By Shayna Jacobs, Kareem Johnson and Nicole Bode
MANHATTAN — Concerns about the credibility of the maid who accused former IMF chief Dominique Strauss-Kahn of sexually assaulting her in a Midtown hotel room prompted prosecutors to agree to release the grinning French pol without bail Friday in a stunning twist in the high-profile case.
In a scathing letter to Strauss-Khan's defense team, the DA's office said that the accuser changed her story about the alleged May 14 attack at the Sofitel after testifying before a grand jury.
"After the woman told her version of the alleged attack on May 14 in suite 2806 — that is the version she testified to before a grand jury — she changed her story substantially," they wrote.
Since then, "[she] has...admitted the account was false and that after the incident in Suite 2806, she proceeded to clean a nearby room and then returned to Suite 2806 and began to clean that suite before she reported the incident to her supervisor."
Earlier, she said that ran out of the room after the alleged attack and immediately told a supervisor.
The letter said that the woman admitted to cheating on her taxes by claiming a dependent who was really someone else's child and that she lied about her income to qualify for subsidized housing.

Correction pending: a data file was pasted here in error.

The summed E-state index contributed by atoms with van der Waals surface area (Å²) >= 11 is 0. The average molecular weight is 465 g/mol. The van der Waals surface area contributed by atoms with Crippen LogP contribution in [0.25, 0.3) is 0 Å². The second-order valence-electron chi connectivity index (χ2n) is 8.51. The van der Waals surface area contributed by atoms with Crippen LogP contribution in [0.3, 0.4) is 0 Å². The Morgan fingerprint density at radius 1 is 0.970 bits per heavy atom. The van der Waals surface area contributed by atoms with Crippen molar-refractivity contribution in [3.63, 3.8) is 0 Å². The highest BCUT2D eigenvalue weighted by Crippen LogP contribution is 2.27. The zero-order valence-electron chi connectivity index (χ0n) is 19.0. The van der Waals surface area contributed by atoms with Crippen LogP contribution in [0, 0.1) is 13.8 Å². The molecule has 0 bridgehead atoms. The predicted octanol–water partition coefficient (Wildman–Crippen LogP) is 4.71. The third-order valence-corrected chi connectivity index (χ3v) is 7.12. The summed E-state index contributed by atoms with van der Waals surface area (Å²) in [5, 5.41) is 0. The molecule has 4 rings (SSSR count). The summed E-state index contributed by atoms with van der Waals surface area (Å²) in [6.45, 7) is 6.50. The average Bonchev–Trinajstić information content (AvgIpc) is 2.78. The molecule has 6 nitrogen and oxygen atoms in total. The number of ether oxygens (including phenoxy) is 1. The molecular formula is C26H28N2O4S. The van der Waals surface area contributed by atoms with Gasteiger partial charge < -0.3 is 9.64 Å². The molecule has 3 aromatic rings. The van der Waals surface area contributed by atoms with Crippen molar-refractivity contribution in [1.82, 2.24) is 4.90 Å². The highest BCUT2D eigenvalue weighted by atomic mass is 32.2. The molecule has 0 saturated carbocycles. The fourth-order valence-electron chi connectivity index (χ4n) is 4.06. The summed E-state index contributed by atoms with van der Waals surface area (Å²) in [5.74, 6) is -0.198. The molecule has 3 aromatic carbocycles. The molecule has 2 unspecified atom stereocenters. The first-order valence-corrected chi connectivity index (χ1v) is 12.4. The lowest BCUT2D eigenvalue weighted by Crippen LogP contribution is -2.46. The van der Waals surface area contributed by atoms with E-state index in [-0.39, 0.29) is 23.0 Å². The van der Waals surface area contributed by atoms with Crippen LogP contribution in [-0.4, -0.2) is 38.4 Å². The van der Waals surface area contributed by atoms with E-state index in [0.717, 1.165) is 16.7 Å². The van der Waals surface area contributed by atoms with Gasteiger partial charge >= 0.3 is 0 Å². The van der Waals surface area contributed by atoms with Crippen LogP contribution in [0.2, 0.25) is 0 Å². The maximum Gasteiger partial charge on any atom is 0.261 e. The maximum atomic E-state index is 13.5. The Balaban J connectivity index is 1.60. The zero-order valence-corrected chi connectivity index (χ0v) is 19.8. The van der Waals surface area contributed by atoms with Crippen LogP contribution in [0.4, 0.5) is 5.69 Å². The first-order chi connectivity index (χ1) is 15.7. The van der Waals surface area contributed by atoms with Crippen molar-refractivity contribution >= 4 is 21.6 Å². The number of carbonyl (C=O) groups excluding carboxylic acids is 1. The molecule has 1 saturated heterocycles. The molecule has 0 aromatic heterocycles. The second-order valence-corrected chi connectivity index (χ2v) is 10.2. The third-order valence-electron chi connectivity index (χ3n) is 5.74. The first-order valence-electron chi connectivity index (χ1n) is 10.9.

They also wrote that she lied about "her history, background, present circumstances and personal relationships," but did not elaborate.
And they said that the 32-year-old Guinean immigrant repeatedly lied about a series of events related to her application for political asylum, concocting a story about her husband being tortured and killed by the opposing regime and lying about an alleged gang rape.
Prosecutors charged in the note that the stories were "part of a narrative" that someone else had instructed her to memorize.
Despite raising questions about the accuser's credibility in the three-page letter, the DA's office still plans to pursue the case.
"Although it is clear that the strength of the case has been affected by the substantial credibility issues relating to the complaining witness, we are not moving to dismiss the case at this time," Assistant District Attorney Joan Illuzzi-Orbon said in court.